The general government gross debt positions of the two nations are telling. France has been in a consistently far better debt position since 1980 (and, indeed, since WWII) than the USA, and this is projected to continue. If France's debt position is leading to a downgrading "halfway to junk," how long can it be before the USA follows?

 

Is the USA the "Brokest Nation in History" as Mark Steyn has observed? Absolutely. It has been going progressively more broke since the early 20th century. Sure, there have been some ups-and-downs on the debt road since the 1910s, but the overall trend is a massive debt accumulation from 2.7% of GDP in 1916 up to the present value of >100%. At least there was a good reason to see debt reach 121% of GDP at the end of WWII. What is the good reason for current debt levels that are nearly as high? There aren't any, and -- barring any geopolitical catastrophes -- there won't be any global postwar recovery to fuel the same type of multi-decadal debt-decline period we saw from the late-1940s through the mid-1970s.

 

And so the USA dances on the debt knife edge. Debt is at historic highs while interest rates are at anomalous historic lows, and commentators somehow see continued long-term high annual deficits as "totally manageable." Incorrect. It is totally unmanageable. America needs to return to surplus territory within the next five years and begin paying down that massive debt before the grim reaper of high interest rates appears. Otherwise, the USA will rapidly discover what Canada learned in the early 1990s from its own debt crisis. Is this possible? Yes, Canada went from a general government deficit of 6.6% of GDP (the USA is at a projected 5.8% deficit in 2013) to a surplus of 0.2% in only three years (1994-1997). The GOP needs to demand more: a general government surplus by 2016 via whatever means are necessary. 

In a recent edition of Ezra Klein's WonkBlog over at the Washington Post, Klein claims that "[t]he falling deficit has been a disaster for the GOP," and that "the deficit has fallen dramatically. In fact, it's fallen at a faster rate than at any other time since World War II. And the Congressional Budget Office [CBO] sees it stabilizing in the (totally manageable) two-to-three percent range through the next decade."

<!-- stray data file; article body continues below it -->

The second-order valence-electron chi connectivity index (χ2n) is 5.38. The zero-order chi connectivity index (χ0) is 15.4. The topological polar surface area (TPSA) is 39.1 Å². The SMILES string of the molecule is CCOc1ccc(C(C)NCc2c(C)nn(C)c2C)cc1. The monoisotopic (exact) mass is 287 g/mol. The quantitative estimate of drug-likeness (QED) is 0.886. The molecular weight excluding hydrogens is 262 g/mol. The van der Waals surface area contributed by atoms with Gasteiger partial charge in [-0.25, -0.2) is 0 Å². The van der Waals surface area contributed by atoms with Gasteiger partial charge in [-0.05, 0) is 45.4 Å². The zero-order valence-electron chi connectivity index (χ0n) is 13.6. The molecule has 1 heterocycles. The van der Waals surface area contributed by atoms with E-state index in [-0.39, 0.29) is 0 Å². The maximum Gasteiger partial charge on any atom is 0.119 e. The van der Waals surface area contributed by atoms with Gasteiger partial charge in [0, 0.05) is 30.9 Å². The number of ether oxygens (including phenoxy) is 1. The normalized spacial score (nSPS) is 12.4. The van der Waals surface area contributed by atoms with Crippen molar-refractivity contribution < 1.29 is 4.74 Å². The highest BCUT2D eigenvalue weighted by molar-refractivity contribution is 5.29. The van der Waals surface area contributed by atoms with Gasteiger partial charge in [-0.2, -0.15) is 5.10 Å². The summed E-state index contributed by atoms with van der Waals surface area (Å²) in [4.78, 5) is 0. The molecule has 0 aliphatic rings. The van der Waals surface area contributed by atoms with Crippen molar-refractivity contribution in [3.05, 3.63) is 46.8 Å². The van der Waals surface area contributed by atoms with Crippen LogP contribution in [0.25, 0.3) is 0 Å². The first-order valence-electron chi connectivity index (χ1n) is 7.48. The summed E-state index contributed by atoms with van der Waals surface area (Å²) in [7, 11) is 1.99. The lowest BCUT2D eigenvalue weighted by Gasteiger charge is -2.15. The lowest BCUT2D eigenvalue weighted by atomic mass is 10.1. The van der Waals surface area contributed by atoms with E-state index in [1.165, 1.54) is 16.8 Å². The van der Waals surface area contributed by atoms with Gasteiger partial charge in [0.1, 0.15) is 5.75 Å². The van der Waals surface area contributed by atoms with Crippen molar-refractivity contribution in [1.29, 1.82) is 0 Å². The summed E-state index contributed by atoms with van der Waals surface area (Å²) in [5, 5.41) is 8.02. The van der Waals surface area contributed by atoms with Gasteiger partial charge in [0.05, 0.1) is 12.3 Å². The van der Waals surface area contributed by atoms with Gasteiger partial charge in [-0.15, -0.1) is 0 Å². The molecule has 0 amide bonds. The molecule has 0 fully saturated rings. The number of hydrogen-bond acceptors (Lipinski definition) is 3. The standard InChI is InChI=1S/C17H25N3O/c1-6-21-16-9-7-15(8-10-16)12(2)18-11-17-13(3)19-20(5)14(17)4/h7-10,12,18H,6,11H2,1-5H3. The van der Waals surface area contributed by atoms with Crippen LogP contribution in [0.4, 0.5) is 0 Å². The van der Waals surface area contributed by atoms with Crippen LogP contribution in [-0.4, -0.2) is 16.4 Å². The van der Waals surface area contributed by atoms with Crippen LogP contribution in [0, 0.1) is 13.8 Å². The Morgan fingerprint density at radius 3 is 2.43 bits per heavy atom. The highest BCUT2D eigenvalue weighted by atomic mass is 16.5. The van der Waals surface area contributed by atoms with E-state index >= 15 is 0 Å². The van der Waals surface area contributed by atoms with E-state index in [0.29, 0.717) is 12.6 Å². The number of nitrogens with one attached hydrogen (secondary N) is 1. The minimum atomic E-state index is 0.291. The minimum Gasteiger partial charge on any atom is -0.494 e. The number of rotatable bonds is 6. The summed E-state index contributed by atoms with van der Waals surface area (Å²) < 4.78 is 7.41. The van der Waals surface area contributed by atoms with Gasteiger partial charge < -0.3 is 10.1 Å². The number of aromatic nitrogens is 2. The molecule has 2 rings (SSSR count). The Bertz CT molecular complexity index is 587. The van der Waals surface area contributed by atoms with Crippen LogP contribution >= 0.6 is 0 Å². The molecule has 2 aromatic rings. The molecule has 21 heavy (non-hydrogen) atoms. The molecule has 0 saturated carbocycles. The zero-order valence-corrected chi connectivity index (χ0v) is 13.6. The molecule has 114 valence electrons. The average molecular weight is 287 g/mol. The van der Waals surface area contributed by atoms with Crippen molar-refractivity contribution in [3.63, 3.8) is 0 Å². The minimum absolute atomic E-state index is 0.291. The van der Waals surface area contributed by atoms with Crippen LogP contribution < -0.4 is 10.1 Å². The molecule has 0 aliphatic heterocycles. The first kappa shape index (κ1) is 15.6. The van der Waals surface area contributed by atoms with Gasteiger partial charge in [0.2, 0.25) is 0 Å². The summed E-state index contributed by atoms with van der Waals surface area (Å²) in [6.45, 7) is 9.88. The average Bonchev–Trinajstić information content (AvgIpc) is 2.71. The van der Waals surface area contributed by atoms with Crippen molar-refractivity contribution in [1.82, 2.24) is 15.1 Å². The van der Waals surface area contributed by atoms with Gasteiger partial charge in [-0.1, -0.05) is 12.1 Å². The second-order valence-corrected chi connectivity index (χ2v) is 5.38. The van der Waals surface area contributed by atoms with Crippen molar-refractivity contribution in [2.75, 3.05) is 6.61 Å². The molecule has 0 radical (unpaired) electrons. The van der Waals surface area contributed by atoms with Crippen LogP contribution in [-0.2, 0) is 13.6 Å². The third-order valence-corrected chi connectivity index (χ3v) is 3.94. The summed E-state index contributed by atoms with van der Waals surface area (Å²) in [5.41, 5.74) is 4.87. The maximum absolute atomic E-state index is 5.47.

Has the federal deficit over the past few years "fallen at a faster rate than at any other time since World War II"? Maybe. Between 2009 and 2012, the federal deficit declined from 10.1% of GDP to 7.0% of GDP, for an annual average change of +1.03%. The next highest three-year deficit reduction period average since 1950 was +1.00% between 1995 and 1998 with Gingrich as Speaker of the House. Given the error bars on budgeting, I'd consider the two periods a tie.

 

But the real questions are whether CBO predictions of reaching a 2-3% of GDP federal deficit by 2015 are realistic, and whether this level is "totally manageable... through the next decade"? After only declining by an average of 1.0% of GDP per year in the three-year rebound period after the 2009 bottom, somehow the CBO is projecting that the deficit reduction rate will accelerate to average between 1.3% and >1.4% of GDP per year between 2013 and 2015. This would be a highly unusual trend if realized. Furthermore, the CBO's economic projection record is far from solid. I do not recall the CBO predicting the financial crisis itself several years out at high accuracy.

Even if a federal deficit range of between 2.3% and 3.2% of GDP is reached by the 2015-2018 period, as the CBO is predicting, this is far from "totally manageable." The federal debt reached a post-WWII maximum in 1946 at 122% of GDP, declined to a minimum of 32.5% by 1981, and has since increased to its 2012 level of 103%. During the debt-decline period from 1947 through 1981, the federal deficit averaged only 0.89% of GDP. Between 1981 and 2007, the deficit averaged 2.5% of GDP, and the federal debt doubled from 32.5% to 64.6% of GDP.